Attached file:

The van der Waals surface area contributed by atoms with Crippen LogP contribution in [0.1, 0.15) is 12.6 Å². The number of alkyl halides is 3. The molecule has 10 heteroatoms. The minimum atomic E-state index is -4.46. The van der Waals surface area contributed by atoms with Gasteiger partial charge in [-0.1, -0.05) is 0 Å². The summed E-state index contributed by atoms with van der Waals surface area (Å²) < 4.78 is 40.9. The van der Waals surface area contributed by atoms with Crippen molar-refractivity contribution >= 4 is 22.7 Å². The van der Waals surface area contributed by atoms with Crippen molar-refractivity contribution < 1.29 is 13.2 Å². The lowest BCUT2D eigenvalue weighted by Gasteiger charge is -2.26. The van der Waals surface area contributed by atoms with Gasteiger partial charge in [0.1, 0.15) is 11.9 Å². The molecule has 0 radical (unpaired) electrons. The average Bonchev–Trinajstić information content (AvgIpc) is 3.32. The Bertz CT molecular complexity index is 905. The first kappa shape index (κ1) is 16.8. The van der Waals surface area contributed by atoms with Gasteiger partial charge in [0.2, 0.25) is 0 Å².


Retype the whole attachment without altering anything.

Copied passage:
The van der Waals surface area contributed by atoms with Crippen LogP contribution in [0.1, 0.15) is 12.6 Å². The number of alkyl halides is 3. The molecule has 10 heteroatoms. The minimum atomic E-state index is -4.46. The van der Waals surface area contributed by atoms with Gasteiger partial charge in [-0.1, -0.05) is 0 Å². The summed E-state index contributed by atoms with van der Waals surface area (Å²) < 4.78 is 40.9. The van der Waals surface area contributed by atoms with Crippen molar-refractivity contribution >= 4 is 22.7 Å². The van der Waals surface area contributed by atoms with Crippen molar-refractivity contribution < 1.29 is 13.2 Å². The lowest BCUT2D eigenvalue weighted by Gasteiger charge is -2.26. The van der Waals surface area contributed by atoms with Gasteiger partial charge in [0.1, 0.15) is 11.9 Å². The molecule has 0 radical (unpaired) electrons. The average Bonchev–Trinajstić information content (AvgIpc) is 3.32. The Bertz CT molecular complexity index is 905. The first kappa shape index (κ1) is 16.8. The van der Waals surface area contributed by atoms with Gasteiger partial charge in [0.2, 0.25) is 0 Å².